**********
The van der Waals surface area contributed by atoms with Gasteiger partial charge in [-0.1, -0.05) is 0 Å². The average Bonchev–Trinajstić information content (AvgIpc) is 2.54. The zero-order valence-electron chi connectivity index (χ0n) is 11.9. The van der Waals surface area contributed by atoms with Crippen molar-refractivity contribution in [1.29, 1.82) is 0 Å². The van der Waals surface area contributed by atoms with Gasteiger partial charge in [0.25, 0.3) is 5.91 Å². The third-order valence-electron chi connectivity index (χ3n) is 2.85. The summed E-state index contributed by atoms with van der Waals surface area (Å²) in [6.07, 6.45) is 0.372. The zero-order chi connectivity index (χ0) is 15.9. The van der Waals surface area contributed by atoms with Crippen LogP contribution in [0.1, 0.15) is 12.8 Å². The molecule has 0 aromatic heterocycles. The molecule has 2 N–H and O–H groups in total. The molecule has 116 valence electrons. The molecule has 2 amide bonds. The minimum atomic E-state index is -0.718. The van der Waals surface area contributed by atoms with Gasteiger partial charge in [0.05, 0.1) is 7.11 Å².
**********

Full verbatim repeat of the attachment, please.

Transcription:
The van der Waals surface area contributed by atoms with Gasteiger partial charge in [-0.1, -0.05) is 0 Å². The average Bonchev–Trinajstić information content (AvgIpc) is 2.54. The zero-order valence-electron chi connectivity index (χ0n) is 11.9. The van der Waals surface area contributed by atoms with Crippen molar-refractivity contribution in [1.29, 1.82) is 0 Å². The van der Waals surface area contributed by atoms with Gasteiger partial charge in [0.25, 0.3) is 5.91 Å². The third-order valence-electron chi connectivity index (χ3n) is 2.85. The summed E-state index contributed by atoms with van der Waals surface area (Å²) in [6.07, 6.45) is 0.372. The zero-order chi connectivity index (χ0) is 15.9. The van der Waals surface area contributed by atoms with Crippen LogP contribution in [0.1, 0.15) is 12.8 Å². The molecule has 0 aromatic heterocycles. The molecule has 2 N–H and O–H groups in total. The molecule has 116 valence electrons. The molecule has 2 amide bonds. The minimum atomic E-state index is -0.718. The van der Waals surface area contributed by atoms with Gasteiger partial charge in [0.05, 0.1) is 7.11 Å².